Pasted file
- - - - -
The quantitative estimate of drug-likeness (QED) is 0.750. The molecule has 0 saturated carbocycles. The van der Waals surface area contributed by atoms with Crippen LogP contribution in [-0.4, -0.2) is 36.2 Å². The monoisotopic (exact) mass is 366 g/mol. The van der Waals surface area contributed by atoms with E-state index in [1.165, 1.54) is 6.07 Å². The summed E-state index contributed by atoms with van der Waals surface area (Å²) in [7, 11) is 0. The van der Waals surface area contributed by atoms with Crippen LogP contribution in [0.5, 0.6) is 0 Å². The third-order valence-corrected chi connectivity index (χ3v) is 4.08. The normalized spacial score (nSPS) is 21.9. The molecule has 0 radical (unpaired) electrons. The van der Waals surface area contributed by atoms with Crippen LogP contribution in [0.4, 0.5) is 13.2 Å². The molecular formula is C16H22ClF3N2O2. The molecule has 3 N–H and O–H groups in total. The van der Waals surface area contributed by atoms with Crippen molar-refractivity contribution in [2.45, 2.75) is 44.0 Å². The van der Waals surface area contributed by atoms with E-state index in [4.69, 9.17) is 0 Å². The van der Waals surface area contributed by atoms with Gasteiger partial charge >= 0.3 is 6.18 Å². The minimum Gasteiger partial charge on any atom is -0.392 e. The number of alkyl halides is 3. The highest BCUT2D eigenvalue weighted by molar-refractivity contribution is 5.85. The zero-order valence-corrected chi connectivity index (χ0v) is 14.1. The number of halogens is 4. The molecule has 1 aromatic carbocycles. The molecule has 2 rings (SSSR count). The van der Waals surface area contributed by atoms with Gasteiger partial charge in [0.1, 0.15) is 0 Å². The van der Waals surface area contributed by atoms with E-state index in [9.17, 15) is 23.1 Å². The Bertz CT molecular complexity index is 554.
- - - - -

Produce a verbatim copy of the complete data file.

The quantitative estimate of drug-likeness (QED) is 0.750. The molecule has 0 saturated carbocycles. The van der Waals surface area contributed by atoms with Crippen LogP contribution in [-0.4, -0.2) is 36.2 Å². The monoisotopic (exact) mass is 366 g/mol. The van der Waals surface area contributed by atoms with E-state index in [1.165, 1.54) is 6.07 Å². The summed E-state index contributed by atoms with van der Waals surface area (Å²) in [7, 11) is 0. The van der Waals surface area contributed by atoms with Crippen LogP contribution in [0.5, 0.6) is 0 Å². The third-order valence-corrected chi connectivity index (χ3v) is 4.08. The normalized spacial score (nSPS) is 21.9. The molecule has 0 radical (unpaired) electrons. The van der Waals surface area contributed by atoms with Crippen LogP contribution in [0.4, 0.5) is 13.2 Å². The molecular formula is C16H22ClF3N2O2. The molecule has 3 N–H and O–H groups in total. The van der Waals surface area contributed by atoms with Crippen molar-refractivity contribution in [2.45, 2.75) is 44.0 Å². The van der Waals surface area contributed by atoms with E-state index in [4.69, 9.17) is 0 Å². The van der Waals surface area contributed by atoms with Gasteiger partial charge >= 0.3 is 6.18 Å². The minimum Gasteiger partial charge on any atom is -0.392 e. The number of alkyl halides is 3. The highest BCUT2D eigenvalue weighted by molar-refractivity contribution is 5.85. The zero-order valence-corrected chi connectivity index (χ0v) is 14.1. The number of halogens is 4. The molecule has 1 aromatic carbocycles. The molecule has 2 rings (SSSR count). The van der Waals surface area contributed by atoms with Gasteiger partial charge in [0.1, 0.15) is 0 Å². The van der Waals surface area contributed by atoms with E-state index in [9.17, 15) is 23.1 Å². The Bertz CT molecular complexity index is 554.